Little A. wants to go higher, higher, higher all the time. Can you do an underdogs? she pleads. I want to go SOOOPER HIGH! I'll only do the coveted underdog move when she is in the toddler swings, but it still makes me nervous. When did she learn about underdogs, and when did she start loving to swing so high? Just weeks ago, she would panic over anything more than a 15-degree arc. 


I never chose my girlfriends wisely, or was an inadequate friend; I was never certain, but I never could hold on. Once I reached middle school, I gradually dropped my sweet, loyal elementary school friends because I wanted to talk about boys and wear OP and do theatre and listen to the Beastie Boys and they weren't quite there yet. This was, I hope, painless for all involved: we simply grew apart, but were always friendly.

Just once, I was the mean girl: renouncing Julie, my best friend the previous year at camp to hang with the cooler girls in the shack. We teased her and made her cry. The power was intoxicating: just like I would feel later when I smoked or drank too much, giddy and sick at the same time. Admittance to the cool crowd was tenuous for everyone but one or two founding members. You never knew when it was your turn to be the chum. Nerve-wracking, to say the least.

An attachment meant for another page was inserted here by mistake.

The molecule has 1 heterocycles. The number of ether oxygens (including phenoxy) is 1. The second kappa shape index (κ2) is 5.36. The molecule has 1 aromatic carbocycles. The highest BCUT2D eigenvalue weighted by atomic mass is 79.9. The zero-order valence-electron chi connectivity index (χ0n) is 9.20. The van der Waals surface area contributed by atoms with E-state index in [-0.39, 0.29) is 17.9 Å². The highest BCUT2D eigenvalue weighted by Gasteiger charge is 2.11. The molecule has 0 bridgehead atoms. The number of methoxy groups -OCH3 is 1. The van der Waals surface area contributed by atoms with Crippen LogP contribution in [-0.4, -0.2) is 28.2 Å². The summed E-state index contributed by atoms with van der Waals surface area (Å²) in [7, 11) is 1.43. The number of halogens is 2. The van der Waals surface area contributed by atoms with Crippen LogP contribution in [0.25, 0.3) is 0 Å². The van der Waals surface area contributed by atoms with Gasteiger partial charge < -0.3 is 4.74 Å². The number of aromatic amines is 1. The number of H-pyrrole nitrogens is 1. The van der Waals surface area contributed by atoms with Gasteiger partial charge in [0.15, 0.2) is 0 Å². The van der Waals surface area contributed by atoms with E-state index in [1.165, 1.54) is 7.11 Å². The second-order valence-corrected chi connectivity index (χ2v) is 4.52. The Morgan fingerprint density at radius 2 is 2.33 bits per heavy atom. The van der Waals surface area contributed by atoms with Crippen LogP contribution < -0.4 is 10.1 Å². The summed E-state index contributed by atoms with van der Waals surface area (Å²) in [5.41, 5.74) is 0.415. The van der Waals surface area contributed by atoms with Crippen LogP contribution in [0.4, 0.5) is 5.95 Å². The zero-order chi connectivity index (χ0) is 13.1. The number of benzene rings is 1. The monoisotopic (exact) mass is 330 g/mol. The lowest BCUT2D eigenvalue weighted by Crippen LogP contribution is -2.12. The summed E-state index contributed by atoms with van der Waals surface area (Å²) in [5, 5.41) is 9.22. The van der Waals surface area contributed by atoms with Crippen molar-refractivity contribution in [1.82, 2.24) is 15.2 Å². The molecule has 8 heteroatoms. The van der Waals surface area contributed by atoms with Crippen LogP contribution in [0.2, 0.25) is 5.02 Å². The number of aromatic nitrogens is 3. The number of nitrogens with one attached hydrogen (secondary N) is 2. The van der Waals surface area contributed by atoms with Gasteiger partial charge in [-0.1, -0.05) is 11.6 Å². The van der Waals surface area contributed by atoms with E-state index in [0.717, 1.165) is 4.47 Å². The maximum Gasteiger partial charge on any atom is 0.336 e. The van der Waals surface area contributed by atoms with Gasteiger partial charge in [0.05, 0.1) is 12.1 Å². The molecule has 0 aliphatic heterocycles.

Of course I never would have mentioned this to my mother. She never seemed to notice (or perhaps just didn't mention fearing my hormonal wrath) when my best friends at home, the ones I talked to for hours on the phone, wrote notes to each period, and hung out with every weekend -- first Reshanna, then Michelle, then Ingrid -- suddenly stopped calling or coming over after some disagreement that never, to me, seemed like grounds for ultimate dismissal. I'm not sure it would have made me feel any better to talk to her about it. So I never did, and eventually just presumed that best friends for life were not something that actually happened. Or that if it did, it would be a boy.  So I put all my eggs in the boyfriend basket, and hung out with HIS friends, who stopped being friends with me when I (thank the gods) realized that I was not meant to be Mrs. Todd Murphy, class of 1992, after one semester at college. My mother did notice that, and told me several times that we were too serious. How was she to know that I considered him my only friend?